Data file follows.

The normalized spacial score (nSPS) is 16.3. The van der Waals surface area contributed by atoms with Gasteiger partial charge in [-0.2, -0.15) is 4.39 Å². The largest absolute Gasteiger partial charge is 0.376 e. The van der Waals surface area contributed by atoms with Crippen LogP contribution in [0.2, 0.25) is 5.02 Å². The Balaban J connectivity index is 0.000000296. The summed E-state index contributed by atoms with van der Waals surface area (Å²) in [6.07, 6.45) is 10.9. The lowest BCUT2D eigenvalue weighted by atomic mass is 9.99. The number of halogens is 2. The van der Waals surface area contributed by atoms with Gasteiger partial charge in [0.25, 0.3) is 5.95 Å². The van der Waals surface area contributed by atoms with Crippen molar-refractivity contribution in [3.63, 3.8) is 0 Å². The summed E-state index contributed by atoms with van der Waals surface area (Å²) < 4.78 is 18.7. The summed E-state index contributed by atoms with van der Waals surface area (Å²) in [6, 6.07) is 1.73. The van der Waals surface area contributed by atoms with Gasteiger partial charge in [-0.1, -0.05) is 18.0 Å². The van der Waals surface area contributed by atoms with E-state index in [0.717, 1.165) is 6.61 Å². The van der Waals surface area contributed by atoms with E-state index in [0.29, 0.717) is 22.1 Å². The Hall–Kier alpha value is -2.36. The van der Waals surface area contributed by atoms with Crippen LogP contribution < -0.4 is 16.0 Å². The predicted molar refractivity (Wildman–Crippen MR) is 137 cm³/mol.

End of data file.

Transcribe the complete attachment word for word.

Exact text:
The normalized spacial score (nSPS) is 16.3. The van der Waals surface area contributed by atoms with Gasteiger partial charge in [-0.2, -0.15) is 4.39 Å². The largest absolute Gasteiger partial charge is 0.376 e. The van der Waals surface area contributed by atoms with Crippen LogP contribution in [0.2, 0.25) is 5.02 Å². The Balaban J connectivity index is 0.000000296. The summed E-state index contributed by atoms with van der Waals surface area (Å²) in [6.07, 6.45) is 10.9. The lowest BCUT2D eigenvalue weighted by atomic mass is 9.99. The number of halogens is 2. The van der Waals surface area contributed by atoms with Gasteiger partial charge in [0.25, 0.3) is 5.95 Å². The van der Waals surface area contributed by atoms with Crippen molar-refractivity contribution in [3.63, 3.8) is 0 Å². The summed E-state index contributed by atoms with van der Waals surface area (Å²) < 4.78 is 18.7. The summed E-state index contributed by atoms with van der Waals surface area (Å²) in [6, 6.07) is 1.73. The van der Waals surface area contributed by atoms with Gasteiger partial charge in [-0.1, -0.05) is 18.0 Å². The van der Waals surface area contributed by atoms with E-state index in [0.717, 1.165) is 6.61 Å². The van der Waals surface area contributed by atoms with E-state index in [0.29, 0.717) is 22.1 Å². The Hall–Kier alpha value is -2.36. The van der Waals surface area contributed by atoms with Crippen LogP contribution < -0.4 is 16.0 Å². The predicted molar refractivity (Wildman–Crippen MR) is 137 cm³/mol.